Note regarding nomenclature: The title compound is named in a manner that is consistent with our prior publications and modern conventions. The related compound studied by Li et al. (2006) was named bis(N,N-dicyclohexylsulfanylcarbamoyl)disulfide by those authors.

Related literature top

For background to analogous bis(alkoxysulfanylcarbonyl)polysulfanes, see: Reid (1962). For the preparation of the title compound and of closely related structures, see: Mott & Barany (1984). For other related structures, see: Bereman et al. (1983); Rout et al. (1983); Paul & Srikrishnan (2004); Li et al. (2006); Schroll et al. (2012). For the Cambridge Structural Database, see: Allen (2002). For optimum dihedral angles, see: Pauling (1960).

Experimental top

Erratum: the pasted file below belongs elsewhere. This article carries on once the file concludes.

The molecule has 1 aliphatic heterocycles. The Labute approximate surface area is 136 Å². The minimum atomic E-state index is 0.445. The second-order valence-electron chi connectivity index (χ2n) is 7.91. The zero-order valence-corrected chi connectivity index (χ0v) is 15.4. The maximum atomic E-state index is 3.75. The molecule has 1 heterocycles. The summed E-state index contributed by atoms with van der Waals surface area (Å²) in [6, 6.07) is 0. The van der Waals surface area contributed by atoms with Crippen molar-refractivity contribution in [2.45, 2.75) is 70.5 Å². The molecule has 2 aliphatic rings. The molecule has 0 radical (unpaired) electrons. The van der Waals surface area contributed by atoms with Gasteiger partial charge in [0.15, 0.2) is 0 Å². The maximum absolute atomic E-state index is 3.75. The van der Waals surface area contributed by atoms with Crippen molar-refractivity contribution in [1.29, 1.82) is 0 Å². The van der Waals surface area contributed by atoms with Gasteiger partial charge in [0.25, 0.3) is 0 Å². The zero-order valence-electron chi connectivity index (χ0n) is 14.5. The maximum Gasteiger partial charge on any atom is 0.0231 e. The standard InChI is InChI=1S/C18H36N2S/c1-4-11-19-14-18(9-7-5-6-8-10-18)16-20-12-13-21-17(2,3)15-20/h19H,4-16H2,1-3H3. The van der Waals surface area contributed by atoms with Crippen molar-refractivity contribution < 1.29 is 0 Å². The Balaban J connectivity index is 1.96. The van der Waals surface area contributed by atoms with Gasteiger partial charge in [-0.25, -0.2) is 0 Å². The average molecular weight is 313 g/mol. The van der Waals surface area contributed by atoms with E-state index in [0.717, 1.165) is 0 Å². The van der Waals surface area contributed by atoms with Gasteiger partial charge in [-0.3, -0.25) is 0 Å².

S-Methyl O-t-butyl disulfanylcarbonate (1). First, potassium t-butyl xanthate was prepared by adding carbon disulfide (37.0 ml, 0.61 mol) over 15 min to a well stirred suspension of potassium t-butoxide (69.7 g, 0.62 mol) in p-xylene (450 ml) at 80°C. The reaction mixture was allowed to cool to 25°C, and the orange-yellow precipitate which had formed was collected on a Buchner funnel, and washed with ethyl ether (1.7 l total, gravity filtration) over a 1 h period. After the final ether wash, the solid was air-dried by suction applied to the filtration apparatus from a water aspirator, and then dried further in a desiccator (20 mm) for 72 h (time required to achieve constant mass). Yield of xanthate salt: 80.3 g (70%). A portion of the xanthate salt (23.9 g, 127 mmol) was suspended in ether (200 ml), and neat iodomethane (12.0 ml, 193 mmol) was added, under magnetic stirring, at 25°C over a 2 min period. After 24 h, the reaction mixture was filtered and concentrated in vacuo to provide an unstable yellow oil (10.0 g, 48%) that was stored at -20°C and was usable for about 4 months. 1H NMR (CDCl3, 300 MHz) δ 2.46 [s, 3H, SMe], 1.70 [s, 9H, tBuO].